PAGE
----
Pollinator week is June 19-25 2017. The first “National Pollinator Week” was celebrated 10 years ago. How very important pollinators are. An article published in The New York Times stated that the decline of pollinators pose a threat to Global food supply. We might not see the bees, butterflies, flies, bats and hummingbirds in action, but the summer veggies and berries and autumn seeds would disappear without them. Do you love your chocolate? Then thank the itty bitty chocolate midge no larger than a pinhead. It becomes most active just before the sun rises in the morning in perfect sync with the opening of cacao flowers. The teeny insect is vanishing.

Pollinator week is June 19-25 2017. The first “National Pollinator Week” was celebrated 10 years ago. How very important pollinators are. An article published in The New York Times stated that the decline of pollinators pose a threat to Global food supply. We might not see the bees, butterflies, flies, bats and hummingbirds in action, but the summer veggies and berries and autumn seeds would disappear without them. Do you love your chocolate? Then thank the itty bitty chocolate midge no larger than a pinhead. It becomes most active just before the sun rises in the morning in perfect sync with the opening of cacao flowers. The teeny insect is vanishing.

In the wild, cacao trees (Theobroma cacao) prefer to live in the moist understory of the rainforests in Central and South America, Africa and Asia. The flowers sprout straight from the trunk and lower branches to form cacao pods, courtesy of midge pollination. The National Park Service works with “sister parks” in South America that are looking into the problem of disappearing chocolate midges. Today, more and more cacao trees are being cultivated in large plantations formerly occupied by rainforests. Compared to wild cacao trees that produce over 75 distinct aromas which attract the midges, the cultivated trees only send out a few whiffs into the windy exposed open environment. The midges don’t like the unsheltered landscapes replacing their former habitats. The “lungs of the planet” are being cleared and turned into monoculture farms that support little wildlife. In 2015, United Cacao cleared over five thousand acres of pristine rainforest in Peru to make way for their cacao plantation. Efforts are now being directed toward locating small cacao farms at the edge or within the rainforest ecosystems. How much do you like your chocolate?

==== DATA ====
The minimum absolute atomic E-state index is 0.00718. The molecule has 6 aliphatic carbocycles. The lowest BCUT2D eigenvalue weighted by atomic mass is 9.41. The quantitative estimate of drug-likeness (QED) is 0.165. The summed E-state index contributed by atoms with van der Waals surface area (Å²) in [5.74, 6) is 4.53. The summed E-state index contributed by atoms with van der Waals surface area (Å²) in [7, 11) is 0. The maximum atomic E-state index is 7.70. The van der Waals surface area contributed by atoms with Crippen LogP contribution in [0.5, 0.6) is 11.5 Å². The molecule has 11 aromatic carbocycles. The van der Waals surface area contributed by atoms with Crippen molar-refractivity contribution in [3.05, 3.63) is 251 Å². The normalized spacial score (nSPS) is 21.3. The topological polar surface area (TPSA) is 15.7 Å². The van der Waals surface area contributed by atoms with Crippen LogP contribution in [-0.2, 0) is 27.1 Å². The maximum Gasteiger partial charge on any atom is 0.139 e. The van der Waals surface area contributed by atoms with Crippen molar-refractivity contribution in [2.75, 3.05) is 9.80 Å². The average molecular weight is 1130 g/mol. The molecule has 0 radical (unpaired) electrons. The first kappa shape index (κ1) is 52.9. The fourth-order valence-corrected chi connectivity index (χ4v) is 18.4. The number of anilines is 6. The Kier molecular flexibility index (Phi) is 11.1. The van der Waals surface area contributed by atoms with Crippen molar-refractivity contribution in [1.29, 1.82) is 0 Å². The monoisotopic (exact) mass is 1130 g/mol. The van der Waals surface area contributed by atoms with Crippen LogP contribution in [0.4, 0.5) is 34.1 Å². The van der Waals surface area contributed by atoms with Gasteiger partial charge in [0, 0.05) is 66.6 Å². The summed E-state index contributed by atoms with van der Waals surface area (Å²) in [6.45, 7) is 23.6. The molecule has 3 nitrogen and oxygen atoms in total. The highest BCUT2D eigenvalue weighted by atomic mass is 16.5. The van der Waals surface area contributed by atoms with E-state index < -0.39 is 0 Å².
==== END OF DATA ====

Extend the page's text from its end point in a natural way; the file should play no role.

Plantation farming is not sustainable. Three out of one thousand flowers are pollinated and produce seed pods. Unable to be protected by their own hospitable rainforests, the vulnerable cacao plants can be attacked by pathogenic fungi and viruses. The farmers retaliate with pesticides and herbicides to destroy the enemy, including the beneficial midges. The chemicals contaminate the water. The diverse rainforests are being decimated for chocolate bars and guacamole.

What a good time to talk about avocados. This fruit has gained enormous popularity during the last decade. My dad preferred to eat slices of avocado on saltine crackers. Now the avocado shows up at every south-of –the-border type restaurant, in dozens of countries, as an ingredient in chocolate cake recipes, ice cream and even spread on toast as a butter substitute. The Shawnee News-Star article from last Sunday “Toast with the Most” featured avocado toast as the breakfast du jour. It was written by Ari LeVaux, a Montana food enthusiast who puts out a weekly syndicated column ‘Flash in the Pan’ in various publications.